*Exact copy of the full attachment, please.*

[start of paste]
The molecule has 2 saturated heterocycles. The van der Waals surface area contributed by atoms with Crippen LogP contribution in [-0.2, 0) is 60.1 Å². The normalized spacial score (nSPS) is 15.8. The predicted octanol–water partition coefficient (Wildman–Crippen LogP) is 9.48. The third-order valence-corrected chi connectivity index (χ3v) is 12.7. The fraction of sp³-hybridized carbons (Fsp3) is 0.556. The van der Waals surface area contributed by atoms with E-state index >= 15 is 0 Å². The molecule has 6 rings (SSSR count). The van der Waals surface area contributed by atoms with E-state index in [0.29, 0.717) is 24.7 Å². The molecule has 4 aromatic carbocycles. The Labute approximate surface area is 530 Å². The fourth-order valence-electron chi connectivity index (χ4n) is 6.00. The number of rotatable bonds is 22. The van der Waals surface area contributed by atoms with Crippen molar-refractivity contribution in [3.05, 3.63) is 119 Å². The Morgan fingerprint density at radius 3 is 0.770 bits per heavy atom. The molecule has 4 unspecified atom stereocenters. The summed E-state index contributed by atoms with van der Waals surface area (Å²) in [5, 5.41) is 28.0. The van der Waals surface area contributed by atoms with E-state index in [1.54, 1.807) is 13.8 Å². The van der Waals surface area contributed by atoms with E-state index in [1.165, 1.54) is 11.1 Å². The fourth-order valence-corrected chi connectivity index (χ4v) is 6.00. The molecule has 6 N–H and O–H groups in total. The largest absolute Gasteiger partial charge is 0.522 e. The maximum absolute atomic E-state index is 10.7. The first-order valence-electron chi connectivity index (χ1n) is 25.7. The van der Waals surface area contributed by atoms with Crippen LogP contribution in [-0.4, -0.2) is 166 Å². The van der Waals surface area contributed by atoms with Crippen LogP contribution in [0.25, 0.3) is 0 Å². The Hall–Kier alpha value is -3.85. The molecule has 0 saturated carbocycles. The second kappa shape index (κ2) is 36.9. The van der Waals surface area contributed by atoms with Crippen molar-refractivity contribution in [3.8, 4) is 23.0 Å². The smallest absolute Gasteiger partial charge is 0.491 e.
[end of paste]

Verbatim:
The molecule has 2 saturated heterocycles. The van der Waals surface area contributed by atoms with Crippen LogP contribution in [-0.2, 0) is 60.1 Å². The normalized spacial score (nSPS) is 15.8. The predicted octanol–water partition coefficient (Wildman–Crippen LogP) is 9.48. The third-order valence-corrected chi connectivity index (χ3v) is 12.7. The fraction of sp³-hybridized carbons (Fsp3) is 0.556. The van der Waals surface area contributed by atoms with E-state index >= 15 is 0 Å². The molecule has 6 rings (SSSR count). The van der Waals surface area contributed by atoms with E-state index in [0.29, 0.717) is 24.7 Å². The molecule has 4 aromatic carbocycles. The Labute approximate surface area is 530 Å². The fourth-order valence-electron chi connectivity index (χ4n) is 6.00. The number of rotatable bonds is 22. The van der Waals surface area contributed by atoms with Crippen molar-refractivity contribution in [3.05, 3.63) is 119 Å². The Morgan fingerprint density at radius 3 is 0.770 bits per heavy atom. The molecule has 4 unspecified atom stereocenters. The summed E-state index contributed by atoms with van der Waals surface area (Å²) in [5, 5.41) is 28.0. The van der Waals surface area contributed by atoms with E-state index in [1.54, 1.807) is 13.8 Å². The van der Waals surface area contributed by atoms with E-state index in [1.165, 1.54) is 11.1 Å². The fourth-order valence-corrected chi connectivity index (χ4v) is 6.00. The molecule has 6 N–H and O–H groups in total. The largest absolute Gasteiger partial charge is 0.522 e. The maximum absolute atomic E-state index is 10.7. The first-order valence-electron chi connectivity index (χ1n) is 25.7. The van der Waals surface area contributed by atoms with Crippen LogP contribution in [-0.4, -0.2) is 166 Å². The van der Waals surface area contributed by atoms with Crippen LogP contribution in [0.25, 0.3) is 0 Å². The Hall–Kier alpha value is -3.85. The molecule has 0 saturated carbocycles. The second kappa shape index (κ2) is 36.9. The van der Waals surface area contributed by atoms with Crippen molar-refractivity contribution in [3.8, 4) is 23.0 Å². The smallest absolute Gasteiger partial charge is 0.491 e.